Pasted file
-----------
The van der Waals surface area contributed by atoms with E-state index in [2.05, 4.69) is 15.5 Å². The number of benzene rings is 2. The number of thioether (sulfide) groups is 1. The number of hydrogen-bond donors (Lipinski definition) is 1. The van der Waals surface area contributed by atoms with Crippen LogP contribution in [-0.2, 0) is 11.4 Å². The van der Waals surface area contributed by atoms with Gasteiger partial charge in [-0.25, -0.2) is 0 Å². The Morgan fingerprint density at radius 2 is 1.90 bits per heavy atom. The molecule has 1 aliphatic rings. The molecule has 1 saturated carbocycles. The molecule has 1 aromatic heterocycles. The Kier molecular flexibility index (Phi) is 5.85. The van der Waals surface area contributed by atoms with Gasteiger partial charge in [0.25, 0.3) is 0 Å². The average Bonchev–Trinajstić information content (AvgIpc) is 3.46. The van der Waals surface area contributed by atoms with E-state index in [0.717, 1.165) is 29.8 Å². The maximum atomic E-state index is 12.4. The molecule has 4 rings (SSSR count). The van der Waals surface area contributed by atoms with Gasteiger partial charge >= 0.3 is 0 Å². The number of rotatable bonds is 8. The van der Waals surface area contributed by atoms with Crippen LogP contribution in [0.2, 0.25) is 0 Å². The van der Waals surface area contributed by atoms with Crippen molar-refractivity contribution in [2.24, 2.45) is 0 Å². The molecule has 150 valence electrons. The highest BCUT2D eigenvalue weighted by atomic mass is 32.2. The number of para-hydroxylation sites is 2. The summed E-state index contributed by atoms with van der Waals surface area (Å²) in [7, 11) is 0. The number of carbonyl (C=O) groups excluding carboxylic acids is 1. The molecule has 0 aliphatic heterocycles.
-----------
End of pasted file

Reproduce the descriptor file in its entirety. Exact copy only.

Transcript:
The van der Waals surface area contributed by atoms with E-state index in [2.05, 4.69) is 15.5 Å². The number of benzene rings is 2. The number of thioether (sulfide) groups is 1. The number of hydrogen-bond donors (Lipinski definition) is 1. The van der Waals surface area contributed by atoms with Crippen LogP contribution in [-0.2, 0) is 11.4 Å². The van der Waals surface area contributed by atoms with Gasteiger partial charge in [-0.25, -0.2) is 0 Å². The Morgan fingerprint density at radius 2 is 1.90 bits per heavy atom. The molecule has 1 aliphatic rings. The molecule has 1 saturated carbocycles. The molecule has 1 aromatic heterocycles. The Kier molecular flexibility index (Phi) is 5.85. The van der Waals surface area contributed by atoms with Gasteiger partial charge in [0.25, 0.3) is 0 Å². The average Bonchev–Trinajstić information content (AvgIpc) is 3.46. The van der Waals surface area contributed by atoms with E-state index in [0.717, 1.165) is 29.8 Å². The maximum atomic E-state index is 12.4. The molecule has 4 rings (SSSR count). The van der Waals surface area contributed by atoms with Gasteiger partial charge >= 0.3 is 0 Å². The number of rotatable bonds is 8. The van der Waals surface area contributed by atoms with Crippen LogP contribution in [0.2, 0.25) is 0 Å². The van der Waals surface area contributed by atoms with Crippen molar-refractivity contribution in [2.24, 2.45) is 0 Å². The molecule has 150 valence electrons. The highest BCUT2D eigenvalue weighted by atomic mass is 32.2. The number of para-hydroxylation sites is 2. The summed E-state index contributed by atoms with van der Waals surface area (Å²) in [7, 11) is 0. The number of carbonyl (C=O) groups excluding carboxylic acids is 1. The molecule has 0 aliphatic heterocycles.